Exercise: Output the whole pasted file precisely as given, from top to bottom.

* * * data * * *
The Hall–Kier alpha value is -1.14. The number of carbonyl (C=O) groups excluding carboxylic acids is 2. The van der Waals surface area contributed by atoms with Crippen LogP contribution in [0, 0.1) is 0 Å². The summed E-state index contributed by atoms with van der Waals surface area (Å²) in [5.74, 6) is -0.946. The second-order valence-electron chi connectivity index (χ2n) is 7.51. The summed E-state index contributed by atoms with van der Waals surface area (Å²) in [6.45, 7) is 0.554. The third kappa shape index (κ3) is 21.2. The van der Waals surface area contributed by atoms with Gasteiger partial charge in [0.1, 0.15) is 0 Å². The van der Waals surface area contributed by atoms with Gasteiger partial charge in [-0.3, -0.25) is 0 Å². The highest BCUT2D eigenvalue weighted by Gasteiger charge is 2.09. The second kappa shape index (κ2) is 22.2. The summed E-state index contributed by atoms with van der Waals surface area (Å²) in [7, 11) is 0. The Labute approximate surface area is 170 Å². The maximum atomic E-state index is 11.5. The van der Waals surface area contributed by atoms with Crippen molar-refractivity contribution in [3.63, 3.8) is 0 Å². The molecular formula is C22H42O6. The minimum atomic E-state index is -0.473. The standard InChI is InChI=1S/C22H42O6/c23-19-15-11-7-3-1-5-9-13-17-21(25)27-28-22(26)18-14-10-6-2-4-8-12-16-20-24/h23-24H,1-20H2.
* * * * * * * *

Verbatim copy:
The Hall–Kier alpha value is -1.14. The number of carbonyl (C=O) groups excluding carboxylic acids is 2. The van der Waals surface area contributed by atoms with Crippen LogP contribution in [0, 0.1) is 0 Å². The summed E-state index contributed by atoms with van der Waals surface area (Å²) in [5.74, 6) is -0.946. The second-order valence-electron chi connectivity index (χ2n) is 7.51. The summed E-state index contributed by atoms with van der Waals surface area (Å²) in [6.45, 7) is 0.554. The third kappa shape index (κ3) is 21.2. The van der Waals surface area contributed by atoms with Gasteiger partial charge in [0.1, 0.15) is 0 Å². The van der Waals surface area contributed by atoms with Gasteiger partial charge in [-0.3, -0.25) is 0 Å². The highest BCUT2D eigenvalue weighted by Gasteiger charge is 2.09. The second kappa shape index (κ2) is 22.2. The summed E-state index contributed by atoms with van der Waals surface area (Å²) in [7, 11) is 0. The Labute approximate surface area is 170 Å². The maximum atomic E-state index is 11.5. The van der Waals surface area contributed by atoms with Crippen molar-refractivity contribution in [3.63, 3.8) is 0 Å². The molecular formula is C22H42O6. The minimum atomic E-state index is -0.473. The standard InChI is InChI=1S/C22H42O6/c23-19-15-11-7-3-1-5-9-13-17-21(25)27-28-22(26)18-14-10-6-2-4-8-12-16-20-24/h23-24H,1-20H2.